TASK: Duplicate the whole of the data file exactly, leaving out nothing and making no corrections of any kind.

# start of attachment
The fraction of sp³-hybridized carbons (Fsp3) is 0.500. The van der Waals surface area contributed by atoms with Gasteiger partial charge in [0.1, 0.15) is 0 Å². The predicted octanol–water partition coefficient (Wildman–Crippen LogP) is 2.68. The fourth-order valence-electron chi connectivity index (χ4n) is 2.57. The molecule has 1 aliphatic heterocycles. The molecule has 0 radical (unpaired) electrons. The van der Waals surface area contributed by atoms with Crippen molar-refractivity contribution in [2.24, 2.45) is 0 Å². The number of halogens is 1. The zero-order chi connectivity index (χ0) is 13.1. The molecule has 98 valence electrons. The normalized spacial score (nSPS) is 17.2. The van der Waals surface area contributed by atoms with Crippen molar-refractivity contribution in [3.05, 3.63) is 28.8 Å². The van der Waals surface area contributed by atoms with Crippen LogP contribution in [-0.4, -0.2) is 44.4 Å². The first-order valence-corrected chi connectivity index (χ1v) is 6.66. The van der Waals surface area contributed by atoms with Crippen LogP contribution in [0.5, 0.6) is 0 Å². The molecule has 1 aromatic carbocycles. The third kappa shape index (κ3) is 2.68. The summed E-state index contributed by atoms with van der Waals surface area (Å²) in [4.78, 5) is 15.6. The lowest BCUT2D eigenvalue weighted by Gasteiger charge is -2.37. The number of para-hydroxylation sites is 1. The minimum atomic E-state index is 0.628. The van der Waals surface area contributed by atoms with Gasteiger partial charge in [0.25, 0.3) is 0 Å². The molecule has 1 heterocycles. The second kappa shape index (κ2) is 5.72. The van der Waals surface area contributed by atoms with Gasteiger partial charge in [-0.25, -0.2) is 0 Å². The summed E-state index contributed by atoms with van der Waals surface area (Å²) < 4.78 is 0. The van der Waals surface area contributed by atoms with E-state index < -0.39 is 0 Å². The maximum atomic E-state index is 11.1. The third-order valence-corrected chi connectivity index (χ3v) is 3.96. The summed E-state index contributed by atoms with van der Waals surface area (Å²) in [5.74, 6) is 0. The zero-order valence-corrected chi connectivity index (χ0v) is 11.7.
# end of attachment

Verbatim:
The fraction of sp³-hybridized carbons (Fsp3) is 0.500. The van der Waals surface area contributed by atoms with Gasteiger partial charge in [0.1, 0.15) is 0 Å². The predicted octanol–water partition coefficient (Wildman–Crippen LogP) is 2.68. The fourth-order valence-electron chi connectivity index (χ4n) is 2.57. The molecule has 1 aliphatic heterocycles. The molecule has 0 radical (unpaired) electrons. The van der Waals surface area contributed by atoms with Crippen molar-refractivity contribution in [2.24, 2.45) is 0 Å². The number of halogens is 1. The zero-order chi connectivity index (χ0) is 13.1. The molecule has 98 valence electrons. The normalized spacial score (nSPS) is 17.2. The van der Waals surface area contributed by atoms with Crippen molar-refractivity contribution in [3.05, 3.63) is 28.8 Å². The van der Waals surface area contributed by atoms with Crippen LogP contribution in [-0.4, -0.2) is 44.4 Å². The first-order valence-corrected chi connectivity index (χ1v) is 6.66. The van der Waals surface area contributed by atoms with Crippen LogP contribution in [0.5, 0.6) is 0 Å². The molecule has 1 aromatic carbocycles. The third kappa shape index (κ3) is 2.68. The summed E-state index contributed by atoms with van der Waals surface area (Å²) in [4.78, 5) is 15.6. The lowest BCUT2D eigenvalue weighted by Gasteiger charge is -2.37. The number of para-hydroxylation sites is 1. The minimum atomic E-state index is 0.628. The van der Waals surface area contributed by atoms with Gasteiger partial charge in [0.25, 0.3) is 0 Å². The molecule has 1 heterocycles. The second kappa shape index (κ2) is 5.72. The van der Waals surface area contributed by atoms with Gasteiger partial charge in [-0.25, -0.2) is 0 Å². The summed E-state index contributed by atoms with van der Waals surface area (Å²) < 4.78 is 0. The van der Waals surface area contributed by atoms with E-state index < -0.39 is 0 Å². The maximum atomic E-state index is 11.1. The third-order valence-corrected chi connectivity index (χ3v) is 3.96. The summed E-state index contributed by atoms with van der Waals surface area (Å²) in [5.74, 6) is 0. The zero-order valence-corrected chi connectivity index (χ0v) is 11.7.